Country Diary: Fast-declining species found at Raincliffe

Snakes Head Fritillary
Snakes Head Fritillary

The highlight of recent hectic days simply had to be a treasure discovered by Martin Bishop, in Raincliffe Woods. His superb photographs revealed the dainty Snake’s Head Fritillary (Fritillaria meleagris) with nodding, bell-shaped flowers of dull purple chequered with darker patches. A second variety was all white, named Alba or Aphrodite. This short perennial is inconspicuous when not in bloom, as its leaves are grass-like. Flowering during April and May they’re unmistakeable.

Sadly, it’s a fast-declining species of unploughed, damp lowland meadows in South and Central England. In the early 20th century they were common in wet meadows, but draining, ploughing and fertilisers have greatly reduced the sites where they could be seen. They require a site with free-draining, and one which receives some sunshine during the day. Raincliffe Wood has natural springs, and tree-felling over recent years, has certainly provided increased illumination to its ground flora.

We used to find them below Scarborough’s railed Esplanade between the Spa and Holbeck’s Clock Tower, but haven’t returned this year. Do go and search, but please do not pick!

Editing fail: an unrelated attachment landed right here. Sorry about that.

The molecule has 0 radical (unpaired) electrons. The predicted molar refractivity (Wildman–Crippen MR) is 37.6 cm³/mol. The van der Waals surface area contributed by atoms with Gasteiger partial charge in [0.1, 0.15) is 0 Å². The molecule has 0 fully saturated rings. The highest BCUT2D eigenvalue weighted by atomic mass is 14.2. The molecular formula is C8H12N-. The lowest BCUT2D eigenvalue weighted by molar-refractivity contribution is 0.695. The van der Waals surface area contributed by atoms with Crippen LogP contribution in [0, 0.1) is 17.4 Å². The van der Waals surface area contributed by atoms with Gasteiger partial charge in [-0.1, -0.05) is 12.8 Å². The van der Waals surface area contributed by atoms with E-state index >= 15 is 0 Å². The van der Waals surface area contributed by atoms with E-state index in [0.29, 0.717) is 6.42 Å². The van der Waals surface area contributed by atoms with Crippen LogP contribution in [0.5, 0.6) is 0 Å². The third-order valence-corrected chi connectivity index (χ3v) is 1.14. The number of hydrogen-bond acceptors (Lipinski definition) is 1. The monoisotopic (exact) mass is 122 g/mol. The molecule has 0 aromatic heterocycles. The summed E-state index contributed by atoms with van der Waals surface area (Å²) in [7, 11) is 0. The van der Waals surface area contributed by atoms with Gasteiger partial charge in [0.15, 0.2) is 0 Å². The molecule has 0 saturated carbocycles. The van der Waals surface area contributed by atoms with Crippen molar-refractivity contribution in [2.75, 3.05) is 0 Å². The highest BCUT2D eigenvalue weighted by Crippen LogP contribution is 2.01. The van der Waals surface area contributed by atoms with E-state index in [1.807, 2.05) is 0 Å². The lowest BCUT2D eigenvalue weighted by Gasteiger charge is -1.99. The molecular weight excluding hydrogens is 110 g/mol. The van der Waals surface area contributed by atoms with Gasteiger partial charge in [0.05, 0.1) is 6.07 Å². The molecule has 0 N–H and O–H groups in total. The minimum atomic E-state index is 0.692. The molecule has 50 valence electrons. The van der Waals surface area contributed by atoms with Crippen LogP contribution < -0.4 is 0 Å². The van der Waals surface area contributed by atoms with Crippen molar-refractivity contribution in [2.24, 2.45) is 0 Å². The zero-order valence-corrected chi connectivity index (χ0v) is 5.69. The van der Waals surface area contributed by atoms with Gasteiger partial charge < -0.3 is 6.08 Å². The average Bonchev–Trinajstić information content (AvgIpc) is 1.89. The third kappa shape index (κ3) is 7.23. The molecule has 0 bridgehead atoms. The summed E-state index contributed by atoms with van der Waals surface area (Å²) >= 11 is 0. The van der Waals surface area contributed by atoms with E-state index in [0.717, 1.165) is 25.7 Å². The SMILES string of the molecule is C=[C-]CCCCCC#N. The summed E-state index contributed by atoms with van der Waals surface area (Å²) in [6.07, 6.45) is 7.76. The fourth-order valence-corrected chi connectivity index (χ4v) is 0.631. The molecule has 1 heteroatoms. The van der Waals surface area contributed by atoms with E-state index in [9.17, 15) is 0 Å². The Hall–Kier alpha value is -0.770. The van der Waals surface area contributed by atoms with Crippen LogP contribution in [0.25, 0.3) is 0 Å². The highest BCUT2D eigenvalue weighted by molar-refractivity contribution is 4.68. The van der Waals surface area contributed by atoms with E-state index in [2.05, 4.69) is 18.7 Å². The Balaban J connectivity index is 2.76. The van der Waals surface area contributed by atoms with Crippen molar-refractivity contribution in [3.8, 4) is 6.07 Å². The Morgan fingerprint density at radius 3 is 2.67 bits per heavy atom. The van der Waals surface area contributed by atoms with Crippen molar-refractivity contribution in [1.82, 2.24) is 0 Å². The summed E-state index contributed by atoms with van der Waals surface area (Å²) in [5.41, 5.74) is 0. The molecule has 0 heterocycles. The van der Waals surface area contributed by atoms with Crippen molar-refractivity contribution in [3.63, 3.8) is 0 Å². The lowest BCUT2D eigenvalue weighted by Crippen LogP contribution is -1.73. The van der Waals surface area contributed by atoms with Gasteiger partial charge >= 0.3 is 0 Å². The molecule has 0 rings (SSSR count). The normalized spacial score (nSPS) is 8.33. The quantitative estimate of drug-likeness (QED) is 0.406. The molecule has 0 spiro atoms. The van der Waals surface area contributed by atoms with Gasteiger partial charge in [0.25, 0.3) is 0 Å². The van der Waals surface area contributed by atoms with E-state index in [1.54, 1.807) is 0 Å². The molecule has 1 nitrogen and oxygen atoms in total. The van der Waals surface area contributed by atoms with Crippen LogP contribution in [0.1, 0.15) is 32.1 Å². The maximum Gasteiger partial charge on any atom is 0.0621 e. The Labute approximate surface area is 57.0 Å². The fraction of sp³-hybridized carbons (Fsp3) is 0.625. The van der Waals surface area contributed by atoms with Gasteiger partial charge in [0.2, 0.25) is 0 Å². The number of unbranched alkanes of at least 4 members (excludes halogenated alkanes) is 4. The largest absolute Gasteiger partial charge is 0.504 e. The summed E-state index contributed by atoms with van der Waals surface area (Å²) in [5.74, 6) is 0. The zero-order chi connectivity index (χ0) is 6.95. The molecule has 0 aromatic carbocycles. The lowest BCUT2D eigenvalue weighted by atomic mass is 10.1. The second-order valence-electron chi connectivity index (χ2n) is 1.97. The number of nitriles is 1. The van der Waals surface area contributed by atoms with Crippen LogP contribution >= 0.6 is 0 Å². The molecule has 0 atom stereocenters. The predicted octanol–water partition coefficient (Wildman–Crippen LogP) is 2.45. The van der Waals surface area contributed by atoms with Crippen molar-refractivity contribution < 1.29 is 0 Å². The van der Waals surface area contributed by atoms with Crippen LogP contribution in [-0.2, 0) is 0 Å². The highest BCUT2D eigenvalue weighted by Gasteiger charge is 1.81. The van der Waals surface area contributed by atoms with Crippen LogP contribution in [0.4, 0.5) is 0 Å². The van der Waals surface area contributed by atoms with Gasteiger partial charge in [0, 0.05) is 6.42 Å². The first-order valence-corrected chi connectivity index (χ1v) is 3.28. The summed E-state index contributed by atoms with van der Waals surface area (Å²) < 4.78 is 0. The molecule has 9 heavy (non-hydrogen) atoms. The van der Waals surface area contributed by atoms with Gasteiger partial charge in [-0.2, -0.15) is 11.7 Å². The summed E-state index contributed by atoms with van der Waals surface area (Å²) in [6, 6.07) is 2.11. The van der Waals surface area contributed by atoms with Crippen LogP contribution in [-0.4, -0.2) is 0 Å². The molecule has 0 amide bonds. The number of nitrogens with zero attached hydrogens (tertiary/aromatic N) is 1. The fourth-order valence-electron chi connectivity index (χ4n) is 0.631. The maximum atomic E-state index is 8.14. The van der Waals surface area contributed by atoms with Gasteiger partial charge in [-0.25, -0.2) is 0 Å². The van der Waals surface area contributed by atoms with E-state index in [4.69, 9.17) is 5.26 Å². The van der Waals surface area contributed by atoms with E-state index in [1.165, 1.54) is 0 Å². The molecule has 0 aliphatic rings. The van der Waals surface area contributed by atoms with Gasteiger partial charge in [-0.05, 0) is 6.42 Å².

We seem to have a midnight visitor, leaving footprints across our lavender border and lawn in a quest for bulbs in Christine and Ron’s adjacent border. Digging quite deep holes to reach their objective, the fox or badger is undeterred by netting and barriers to exclude them. However, they may have found the answer with, ‘Silent Roar’. It’s the gardener’s friend – a packet of pellets which when soaked resemble pebbles, but give off the odour of lion dung. That seems to scare off the uninvited visitors!

Recent hot weather certainly brought forth a flurry of blossom, and ‘candles’ on horsechestnut trees. Wild flowers in profusion carpet woodland floors and river banks.

It’s moments when you’ve time to stop, that you notice things. A wasp alighted on the garden trellis, and began rasping away at the wood. This would be mixed with its saliva to make a pulp, and then moulded into paper-like cells of its ball-shaped nest. Wasp nests are so attractive in shades of brown and fawn, depending on the wood selected.

Examine your rustic table or chairs, and where wasps have worked, you’ll find fine lines where wood was filed away.

We called at Forge Valley’s Old Man’s Mouth car park overlooking the River Derwent. This beautiful, unspoilt river supports an abundance of wildlife (as shown on the interpretation board near the footbridge), and is an excellent example of a lime-rich, clear water river.

Sitting briefly in the shade, overlooking the rush and tumble of rippling waters, I observed a grey wagtail. Perched on a boulder, it flew out after passing insects, beneath overhanging trees.

Its long tail accentuates the vertical wagging motion each time it stops.